The Western Cape province is home to a number of World Heritage Sites, so named because they meet the United Nations Educational, Scientific and Cultural Organisation (UNESCO) requirements for containing fauna and flora of outstanding universal value. Enjoy a photo tour of CapeNature's World Heritage Sites here.
There are a large number of sites at CapeNature reserves renowned for their cultural and historical significance.
Matjiesrivier Nature Reserve contains some excellent examples of the region’s geological and archaeological heritage, including the imposing Stadsaal cave and the Truitjieskraal interpretive trail which has more than 2500 samples of San rock art.
The rock art in Gamkaberg Nature Reserve is estimated to be between 1 500 and 2 000 years old and there are approximately 40 rock art sites scattered within the Protected Area. Each of these sites has spiritual significance and records lifestyles and stories of the Khoi and San people. Remarkable and prolific examples of rock art can also be found at the Limietberg and Groot Winterhoek nature reserves.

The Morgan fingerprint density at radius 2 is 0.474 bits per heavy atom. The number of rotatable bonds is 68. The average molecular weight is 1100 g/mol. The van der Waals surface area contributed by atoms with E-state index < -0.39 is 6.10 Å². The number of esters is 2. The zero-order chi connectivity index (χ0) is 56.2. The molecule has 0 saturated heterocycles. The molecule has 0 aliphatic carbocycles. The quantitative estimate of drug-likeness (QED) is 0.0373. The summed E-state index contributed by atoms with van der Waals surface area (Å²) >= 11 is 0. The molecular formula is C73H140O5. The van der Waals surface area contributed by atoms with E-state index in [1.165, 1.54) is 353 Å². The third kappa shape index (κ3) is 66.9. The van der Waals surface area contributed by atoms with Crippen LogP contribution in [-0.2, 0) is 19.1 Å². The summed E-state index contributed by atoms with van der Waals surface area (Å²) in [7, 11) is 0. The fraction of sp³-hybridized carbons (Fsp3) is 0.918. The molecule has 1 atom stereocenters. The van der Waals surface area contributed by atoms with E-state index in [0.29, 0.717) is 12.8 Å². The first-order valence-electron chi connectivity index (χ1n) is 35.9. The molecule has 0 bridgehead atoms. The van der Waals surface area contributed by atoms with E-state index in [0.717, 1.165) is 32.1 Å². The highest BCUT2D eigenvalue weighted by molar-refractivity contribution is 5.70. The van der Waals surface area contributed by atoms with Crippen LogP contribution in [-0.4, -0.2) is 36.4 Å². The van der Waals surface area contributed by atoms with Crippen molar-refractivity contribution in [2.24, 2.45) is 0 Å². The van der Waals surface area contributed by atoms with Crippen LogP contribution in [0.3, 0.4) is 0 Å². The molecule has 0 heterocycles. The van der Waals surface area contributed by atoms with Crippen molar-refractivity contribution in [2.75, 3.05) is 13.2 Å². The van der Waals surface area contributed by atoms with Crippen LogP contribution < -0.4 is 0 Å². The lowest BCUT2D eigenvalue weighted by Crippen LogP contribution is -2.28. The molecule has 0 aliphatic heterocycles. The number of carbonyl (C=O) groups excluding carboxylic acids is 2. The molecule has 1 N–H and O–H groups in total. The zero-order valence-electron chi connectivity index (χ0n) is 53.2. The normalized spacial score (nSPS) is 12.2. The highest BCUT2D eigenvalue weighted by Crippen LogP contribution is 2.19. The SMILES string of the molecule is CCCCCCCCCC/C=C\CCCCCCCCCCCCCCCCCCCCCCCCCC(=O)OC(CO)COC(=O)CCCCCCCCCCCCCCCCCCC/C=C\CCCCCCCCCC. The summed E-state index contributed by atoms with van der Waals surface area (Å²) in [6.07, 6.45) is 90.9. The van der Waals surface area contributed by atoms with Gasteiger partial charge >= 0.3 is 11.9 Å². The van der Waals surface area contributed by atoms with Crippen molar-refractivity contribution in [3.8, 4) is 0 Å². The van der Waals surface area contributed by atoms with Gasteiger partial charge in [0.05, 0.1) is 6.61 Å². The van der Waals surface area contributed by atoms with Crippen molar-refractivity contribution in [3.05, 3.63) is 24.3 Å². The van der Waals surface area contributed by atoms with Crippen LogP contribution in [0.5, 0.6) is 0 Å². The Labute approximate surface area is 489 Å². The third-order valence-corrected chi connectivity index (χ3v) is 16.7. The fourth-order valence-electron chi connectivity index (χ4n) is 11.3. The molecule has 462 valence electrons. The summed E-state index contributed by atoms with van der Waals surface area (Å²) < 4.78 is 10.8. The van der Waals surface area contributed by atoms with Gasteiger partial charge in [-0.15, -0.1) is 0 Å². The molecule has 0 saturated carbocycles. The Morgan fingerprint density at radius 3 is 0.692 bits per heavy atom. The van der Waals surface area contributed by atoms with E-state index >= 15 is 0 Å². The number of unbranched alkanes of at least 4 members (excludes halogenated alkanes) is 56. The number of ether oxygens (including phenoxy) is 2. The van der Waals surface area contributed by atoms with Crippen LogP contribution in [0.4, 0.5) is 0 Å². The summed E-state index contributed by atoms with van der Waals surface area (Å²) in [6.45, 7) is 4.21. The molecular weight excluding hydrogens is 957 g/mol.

The Klipgat cave, accessible via the De Kelders gate at Walker Bay Nature Reserve, was home to Middle Stone Age and Late Stone Age humans, and is one of the most remarkable examples of early human dwellings in South Africa. The Waenhuiskrans cave in De Mond Nature Reserve still contains historical fish traps and middens once used by the Khoi and San people.
Anysberg Nature Reserve is one of the best places in the country for stargazing under unpolluted night skies, far away from city lights. The reserve guides are trained in how best to use telescopes and binoculars to assist guests in getting the most out of the experience. Star charts are available in the reserve office for those who want to know more.